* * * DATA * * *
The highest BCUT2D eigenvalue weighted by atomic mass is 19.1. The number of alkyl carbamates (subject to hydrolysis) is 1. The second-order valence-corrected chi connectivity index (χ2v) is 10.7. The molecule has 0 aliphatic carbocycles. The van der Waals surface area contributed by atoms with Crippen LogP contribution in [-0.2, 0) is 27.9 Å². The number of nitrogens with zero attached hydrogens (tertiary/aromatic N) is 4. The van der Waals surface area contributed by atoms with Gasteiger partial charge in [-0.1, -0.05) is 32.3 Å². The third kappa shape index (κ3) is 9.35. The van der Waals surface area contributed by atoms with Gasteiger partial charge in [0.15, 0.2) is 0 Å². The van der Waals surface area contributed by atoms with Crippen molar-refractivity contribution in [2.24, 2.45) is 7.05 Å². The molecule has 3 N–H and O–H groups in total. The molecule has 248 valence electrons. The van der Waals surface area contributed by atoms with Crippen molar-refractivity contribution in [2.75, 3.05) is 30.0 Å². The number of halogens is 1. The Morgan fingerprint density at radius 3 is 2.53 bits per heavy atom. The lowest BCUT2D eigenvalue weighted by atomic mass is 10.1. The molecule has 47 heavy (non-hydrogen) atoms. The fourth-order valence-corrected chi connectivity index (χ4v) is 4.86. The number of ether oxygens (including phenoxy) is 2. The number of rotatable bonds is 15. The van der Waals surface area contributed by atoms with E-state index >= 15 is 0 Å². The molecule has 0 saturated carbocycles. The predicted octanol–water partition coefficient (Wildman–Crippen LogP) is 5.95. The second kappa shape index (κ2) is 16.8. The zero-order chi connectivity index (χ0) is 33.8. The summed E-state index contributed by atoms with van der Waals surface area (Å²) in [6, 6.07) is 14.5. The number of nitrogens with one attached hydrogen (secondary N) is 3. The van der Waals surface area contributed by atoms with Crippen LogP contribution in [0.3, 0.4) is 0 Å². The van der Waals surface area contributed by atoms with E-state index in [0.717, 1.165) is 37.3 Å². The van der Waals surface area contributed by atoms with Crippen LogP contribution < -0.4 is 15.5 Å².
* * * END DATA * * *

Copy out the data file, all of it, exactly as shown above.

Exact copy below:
The highest BCUT2D eigenvalue weighted by atomic mass is 19.1. The number of alkyl carbamates (subject to hydrolysis) is 1. The second-order valence-corrected chi connectivity index (χ2v) is 10.7. The molecule has 0 aliphatic carbocycles. The van der Waals surface area contributed by atoms with Crippen LogP contribution in [-0.2, 0) is 27.9 Å². The number of nitrogens with zero attached hydrogens (tertiary/aromatic N) is 4. The van der Waals surface area contributed by atoms with Gasteiger partial charge in [-0.1, -0.05) is 32.3 Å². The third kappa shape index (κ3) is 9.35. The van der Waals surface area contributed by atoms with Gasteiger partial charge in [0.15, 0.2) is 0 Å². The van der Waals surface area contributed by atoms with Crippen molar-refractivity contribution in [2.24, 2.45) is 7.05 Å². The molecule has 3 N–H and O–H groups in total. The molecule has 248 valence electrons. The van der Waals surface area contributed by atoms with Crippen molar-refractivity contribution in [2.75, 3.05) is 30.0 Å². The number of halogens is 1. The Morgan fingerprint density at radius 3 is 2.53 bits per heavy atom. The lowest BCUT2D eigenvalue weighted by atomic mass is 10.1. The molecule has 47 heavy (non-hydrogen) atoms. The fourth-order valence-corrected chi connectivity index (χ4v) is 4.86. The number of ether oxygens (including phenoxy) is 2. The number of rotatable bonds is 15. The van der Waals surface area contributed by atoms with E-state index >= 15 is 0 Å². The molecule has 0 saturated carbocycles. The predicted octanol–water partition coefficient (Wildman–Crippen LogP) is 5.95. The second kappa shape index (κ2) is 16.8. The zero-order chi connectivity index (χ0) is 33.8. The summed E-state index contributed by atoms with van der Waals surface area (Å²) in [6, 6.07) is 14.5. The number of nitrogens with one attached hydrogen (secondary N) is 3. The van der Waals surface area contributed by atoms with Crippen LogP contribution in [0.3, 0.4) is 0 Å². The van der Waals surface area contributed by atoms with E-state index in [0.717, 1.165) is 37.3 Å². The van der Waals surface area contributed by atoms with Crippen LogP contribution < -0.4 is 15.5 Å².